The Mekong Delta is not only well-known for its white rice, fresh water, mild climate, and year-round fruit but also its historic relics and special temples.
In Soc Trang province alone are two unique pagodas, called Chua Dat Set (Clay Pagoda) and Chua Doi (Bat Pagoda), which attract large crowds of people every day who come simply for a visit or to attend worshipping ceremonies.
Chua Dat set (Clay Pagoda) - unique in the region
Clay Pagoda is located in Soc Trang city and was where the Ngo family practiced a Buddhist life about 200 years ago. Their descendants continue to manage and take care of the worshipping place.
The pagoda is famous for its unique architectural design, not only in the Mekong Delta but also throughout the country, with thousands of statues and statuettes made from clay. Most were produced by artisan and Chief Monk Ngo Ba Tong, who was the fourth generation of the Ngo family. He was born in 1909 and died in 1970 and made the statues over a period of more than 40 years while he was Chief Monk.
Though he never studied art or sculpture, he made thousands of lifelike statues and objects in different shapes and sizes. His statues include Guanyin, Gautama Buddha, and other mascots like a white elephant, a horse, a tiger, and a dragon.
The pagoda is right by the side of Ton Duc Thang Street, just 2 km from the city centre. Upon entering a modest gate bearing a sign that says Buu Son Tu (Buu Son Pagoda) - Chua Dat Set’ and following a narrow path on the right side, visitors will reach the pagoda. What is a slightly annoying to many visitors is a row of stalls where vendors sell things like dried fish, salted fish, cakes and fruit. The stalls are busy most of the time.
However, the annoyance vanishes as soon as visitors enter the hall, where they can find dozens of mascots, some of which stand higher than human beings and look real rather than clay statues made more than half a century ago.
‘To make such elaborate statues, the late Chief Monk Tong had to get the clay about 1 km from the pagoda, dry it, pound into powder, and sieve it to remove all the small stones and twigs to get the finest clay,’ a monk told us. ‘He then mixed the powder with crushed mangrove charcoal to produce a soft tough mixture that was then used to make the statues.’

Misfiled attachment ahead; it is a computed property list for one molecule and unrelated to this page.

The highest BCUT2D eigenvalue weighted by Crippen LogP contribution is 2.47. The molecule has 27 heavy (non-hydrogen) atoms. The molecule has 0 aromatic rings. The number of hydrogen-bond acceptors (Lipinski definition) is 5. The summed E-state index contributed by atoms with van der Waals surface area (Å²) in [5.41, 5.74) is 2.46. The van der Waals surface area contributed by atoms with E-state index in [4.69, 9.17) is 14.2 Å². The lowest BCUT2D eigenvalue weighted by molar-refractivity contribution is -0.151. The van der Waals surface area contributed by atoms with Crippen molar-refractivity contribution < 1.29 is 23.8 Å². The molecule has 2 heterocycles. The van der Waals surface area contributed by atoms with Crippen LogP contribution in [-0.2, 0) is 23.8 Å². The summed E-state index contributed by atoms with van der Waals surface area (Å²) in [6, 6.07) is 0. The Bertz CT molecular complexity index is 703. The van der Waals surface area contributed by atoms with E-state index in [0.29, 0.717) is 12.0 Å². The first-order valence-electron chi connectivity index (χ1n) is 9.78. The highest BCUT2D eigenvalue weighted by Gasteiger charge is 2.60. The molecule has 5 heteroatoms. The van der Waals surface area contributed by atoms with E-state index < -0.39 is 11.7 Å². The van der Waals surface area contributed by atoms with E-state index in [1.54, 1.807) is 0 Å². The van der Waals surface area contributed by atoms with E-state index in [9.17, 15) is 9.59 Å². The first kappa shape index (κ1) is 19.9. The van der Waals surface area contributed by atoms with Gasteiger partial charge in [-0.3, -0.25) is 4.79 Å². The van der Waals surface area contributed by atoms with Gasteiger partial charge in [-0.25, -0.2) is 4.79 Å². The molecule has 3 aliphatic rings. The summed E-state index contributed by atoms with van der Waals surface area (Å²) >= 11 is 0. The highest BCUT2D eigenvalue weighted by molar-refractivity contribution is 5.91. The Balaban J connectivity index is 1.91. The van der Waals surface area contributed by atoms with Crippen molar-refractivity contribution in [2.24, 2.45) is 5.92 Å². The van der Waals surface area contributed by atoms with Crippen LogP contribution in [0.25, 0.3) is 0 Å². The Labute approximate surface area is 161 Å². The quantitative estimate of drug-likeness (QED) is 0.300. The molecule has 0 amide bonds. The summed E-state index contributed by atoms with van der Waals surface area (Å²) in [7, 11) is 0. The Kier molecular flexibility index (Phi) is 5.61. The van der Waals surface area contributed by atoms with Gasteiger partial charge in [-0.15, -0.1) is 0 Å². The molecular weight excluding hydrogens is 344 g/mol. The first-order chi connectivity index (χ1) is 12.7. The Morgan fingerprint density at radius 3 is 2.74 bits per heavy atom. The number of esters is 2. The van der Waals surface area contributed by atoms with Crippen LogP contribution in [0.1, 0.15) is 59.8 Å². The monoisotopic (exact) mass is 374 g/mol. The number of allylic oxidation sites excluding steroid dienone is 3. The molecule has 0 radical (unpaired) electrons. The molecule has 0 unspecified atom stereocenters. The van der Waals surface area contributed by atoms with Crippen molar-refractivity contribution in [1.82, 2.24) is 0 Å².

In addition to the clay statues, visitors can also find huge candles, with the tallest standing almost 3 metres and weighing a dozen kilos, with a circumference of around 1 metre. Such giant candles may burn for a hundred years. There is now a medium-sized candle at the pagoda that has been burning since Chief Monk Tong died in 1970, and only about half has been burned.
Chua Doi (Bat Pagoda) - Khmer history
Unlike the Clay Pagoda, which has an area of less than 500 sq m, Bat Pagoda is located in a large area of up to 7 ha and is among the largest, oldest and most beautiful pagodas belonging to the Khmer people in southern Vietnam. It sits about 3 km south of the centre of Soc Trang city.
Almost every part of the pagoda, from the gate to the hall and even the surrounding walls, are in a bright yellow colour. The design is primarily Khmer-style architecture, with conical towers shooting up into the sky from the roof of the pagoda in the shape of the head of a Naga snake at the top end of each tower. In the hall is a 1.5-metre tall statue of Gautama Buddha made out of a huge rock, and around the statue are walls with lively paintings.
The pagoda also has straight lines of very tall trees between that are indigenous fruit trees like mango, durian and mangosteen. Right behind the pagoda is a large pond thickly covered with lots of water hyacinth, making the atmosphere around the pagoda quite cool.
Visitors can also see a music corner, where Khmer performers provide entertainment.
One of the most exciting things for visitors is walking to the area behind the pagoda to see the bats, some of which can weigh a kilo each. They hang from the branches of very tall trees and at times number in the thousands.
We arrived at the pagoda pretty late in the afternoon, when most of the bats had gone hunting for food. We could see only a few, but some were gigantic, with wingspans of around 1.5 metres and perhaps weighing 1-1.5 kg each. Local people say the bats only reside in this area of the pagoda and never move to other areas.
The pagoda is also a place for pigs with five toes on their feet, not the usual four. Local people believe that such unusual pigs can bring bad luck, so they give them to the pagoda, where they are raised. When they die the pagoda buries them in a corner of the pagoda.
Over time, hundreds of such pigs have been buried at the pagoda. People describe it as a sacred place and many now visit to pray for good luck, not bad.